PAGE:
Parts of my personality, for my kids. My son wants to figure out what I do, so he can do it. He doesn’t want to work for anybody.
Is there anything that you thank your father for?
He had a great sense of humor and he loved to read. I loved the way he talked. He would say funny things. He would quote from Shakespeare and just out of nowhere he would quote Alfred Lord Tennyson, or just recite the “Charge of the Light Brigade.” And this is a guy who dropped out of school in ninth grade. I had a fierce pride in that part of him.
So when you write a column comparing Rod Blagojevich to Nero, do you think of your father?
Always. Because my father did something that a lot of people don’t do, which is probably what makes a lot of my writing work. It’s to use unusual analogies. Anybody can use the analogy of Joe Queenan wrote a memoir: Frank McCourt, Irish. Anyone can use that one. But to use unusual analogies, I probably learned from him.
We saw this side of my father that we believed would shine forth if he could stop drinking. But we didn’t realize at the time was that after we had lost our house, he was never going to stop drinking. The humiliation he felt when we went on relief…when we went to school, they’d single us out as people who couldn’t pay our books bills, and he felt it.
You had a brief stint in seminary school. Do you think you would have made a good priest?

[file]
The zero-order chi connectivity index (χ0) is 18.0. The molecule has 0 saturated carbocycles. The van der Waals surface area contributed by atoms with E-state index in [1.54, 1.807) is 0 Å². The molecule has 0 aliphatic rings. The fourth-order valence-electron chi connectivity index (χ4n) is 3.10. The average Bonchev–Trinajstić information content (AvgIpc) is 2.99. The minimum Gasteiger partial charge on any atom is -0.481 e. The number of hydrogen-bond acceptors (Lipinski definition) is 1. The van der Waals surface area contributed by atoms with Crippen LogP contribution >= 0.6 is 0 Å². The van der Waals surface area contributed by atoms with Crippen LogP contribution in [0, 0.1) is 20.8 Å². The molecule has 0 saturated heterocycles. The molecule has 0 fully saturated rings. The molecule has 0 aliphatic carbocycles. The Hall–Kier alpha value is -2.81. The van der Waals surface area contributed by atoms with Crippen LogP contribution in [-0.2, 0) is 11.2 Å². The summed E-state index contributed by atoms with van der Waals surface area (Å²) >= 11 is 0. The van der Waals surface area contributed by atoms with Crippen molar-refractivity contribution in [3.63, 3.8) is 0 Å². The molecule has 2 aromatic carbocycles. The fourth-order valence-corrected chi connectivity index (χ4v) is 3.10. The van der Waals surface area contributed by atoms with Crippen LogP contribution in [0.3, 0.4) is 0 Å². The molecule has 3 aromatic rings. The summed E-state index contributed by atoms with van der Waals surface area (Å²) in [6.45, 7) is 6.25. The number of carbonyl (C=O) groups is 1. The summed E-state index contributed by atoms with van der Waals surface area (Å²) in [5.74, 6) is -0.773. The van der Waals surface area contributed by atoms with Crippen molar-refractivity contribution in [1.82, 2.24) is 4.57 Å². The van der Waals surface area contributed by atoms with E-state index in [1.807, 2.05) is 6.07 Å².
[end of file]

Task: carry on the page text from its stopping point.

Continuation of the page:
I would have given good sermons, that’s for sure. I wouldn’t give the kinds of sermons priests give now. The Church has become very non-judgmental. Nobody gets up and says, “I really think we should go over and kill all the Taliban.” I probably would have become a Jesuit.
Would your book have been any different if you’d be able to get closure on your father’s deathbed and been able to ask him all the questions you wanted to ask him?
No—I just think that would be have been more biographical data. We weren’t going to have any closure. I have a hard heart, and I don’t think it’s hurt me. I don’t think it hurts people to resist forgiving other people. Ben Franklin has a quote in “Poor Richard’s Almanack”: “Pardoning the bad is injuring the good.” There was no going back. He took away our childhood and we weren’t going to get another one.
Let’s talk about the title. You mention learning about classical music as a teenager and how it made pop music less important, so I’m assuming the title isn’t a reference to the 90s rock song, “Closing Time,” by Semisonic?
There’s actually a “Closing Time” by Lyle Lovett. It’s a very beautiful song.
Is that what the title’s referencing?
No it’s referencing when bars close. Order your last drink. My father spent all his time in bars. He always ordered drinks two at a time. It always unnerved the waitresses because they knew they were dealing with a person who had a really serious drinking problem. He would be jolly for a very short time, and then the depression would kick in.
What would be your memoir in six words. Would it be, “I did not love my father”?
No I’ll tell you what the words are: “Dealt bad cards. Played them well.”
That’s your life.
That’s my life.
READ an excerpt from Closing Time
BUY a copy of the book